starring Adam Ild Rohweder, Paulina Galazka, Pit Bukowski, Amanda Plummer
written by Anna de Paoli & Linus de Paoli
directed by Linus de Paoli
by Walter Chaw The storyline goes like this: Rey, the young woman in the new Star Wars trilogy, is a "Mary Sue"--a term used to describe a female character who is born fully-formed and, therefore, undeserving of her status as the hero of the story, any story. It's an argument made by mediocre men, usually mediocre white men, who have gathered together over social media to share their frustrations about how, essentially, their own worthiness has never been recognized by a world designed, now, to overlook and disdain them. It wasn't supposed to be this way. The parallel storyline is that women are usually murdered by men they know--ex-lovers or spurned would-be lovers--and that the best indicator for murderous gun violence is a history of domestic violence. We hold these truths now to be self-evident. And suddenly these mediocre men who used to get pushed into lockers and demeaned for their solitary interests are the masters of our culture, our industry, our government. There were warnings about this in films like The Last American Virgin and Revenge of the Nerds, remembering that the triumphant happy ending of the latter entailed one of the nerd heroes raping the girlfriend of the lead jock...and the girlfriend liking it a lot. Masculinity has always been this mash of the tragic and the toxic. It's irresolvable, though at least there can be better awareness.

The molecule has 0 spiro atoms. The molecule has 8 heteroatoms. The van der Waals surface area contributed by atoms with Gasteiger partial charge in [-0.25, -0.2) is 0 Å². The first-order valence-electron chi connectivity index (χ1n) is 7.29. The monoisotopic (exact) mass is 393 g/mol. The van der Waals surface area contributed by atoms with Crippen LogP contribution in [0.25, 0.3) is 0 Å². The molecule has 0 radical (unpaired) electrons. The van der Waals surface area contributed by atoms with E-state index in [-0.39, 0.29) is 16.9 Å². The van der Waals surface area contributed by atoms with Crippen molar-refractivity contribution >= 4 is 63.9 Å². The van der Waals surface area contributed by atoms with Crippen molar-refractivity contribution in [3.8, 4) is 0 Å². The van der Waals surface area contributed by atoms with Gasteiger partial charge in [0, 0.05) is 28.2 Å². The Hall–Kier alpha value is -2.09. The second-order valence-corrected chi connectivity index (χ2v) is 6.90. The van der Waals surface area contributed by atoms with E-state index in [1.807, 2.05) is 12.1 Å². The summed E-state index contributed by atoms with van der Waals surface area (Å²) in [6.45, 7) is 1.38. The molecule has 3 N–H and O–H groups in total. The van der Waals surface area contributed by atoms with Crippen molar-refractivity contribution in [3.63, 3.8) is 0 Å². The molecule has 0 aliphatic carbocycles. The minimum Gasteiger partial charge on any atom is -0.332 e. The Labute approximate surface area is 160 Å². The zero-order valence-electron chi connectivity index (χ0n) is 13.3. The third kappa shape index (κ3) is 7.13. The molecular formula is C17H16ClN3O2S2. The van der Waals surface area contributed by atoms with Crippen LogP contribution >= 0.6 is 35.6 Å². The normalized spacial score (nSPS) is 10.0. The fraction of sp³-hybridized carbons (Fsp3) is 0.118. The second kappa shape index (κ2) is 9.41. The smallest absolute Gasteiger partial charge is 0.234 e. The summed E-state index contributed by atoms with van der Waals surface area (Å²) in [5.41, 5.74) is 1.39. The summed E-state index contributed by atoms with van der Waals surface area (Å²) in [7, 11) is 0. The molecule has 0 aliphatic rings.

A Young Man with High Potential plays with a lot of thorny topics over the course of its brief runtime. Even the title is loaded with the favoured, culturally-mandated description of young, mediocre white men who one day, out of frustration over their own inadequacies and society's disinclination to reward them, decide to murder a lot of people. Piet has the opportunity to change the direction of events, but he doesn't. He has the opportunity to rape Klara, but finds he can't get it up without fluffing from his online peep-show. He has the opportunity to save Klara, but Klara dies. The film has a framing story with an investigator (Amanda Plummer) looking into Klara's disappearance. With exactly the right kind of disgust and impatience, she listens to Piet talk about how he loved a girl and how the girl broke his heart. Piet says they had sex, and it's a breathless moment because we know that for a virgin, that kind of admission carries with it the weight of cathedral bells. But the investigator is unfazed and Piet seems disappointed. A Young Man with High Potential is carefully-observed and, at times, queasily unwatchable. The picture has a little of Nacho Cerda's Aftermath in it, right there in the middle. It leaves a lingering aftertaste, too, along with the opportunity for more of this conversation about how the Internet has weaponized loneliness and elevated the pathetic into the position of the bully pulpit. Public figures have begun to leave social-media platforms because of the intense, pathological violence threatened against them. The 'net has given voice to the margins, allowed them to feel powerful. For young men with high potential, forever unrealized, nothing could be more dangerous.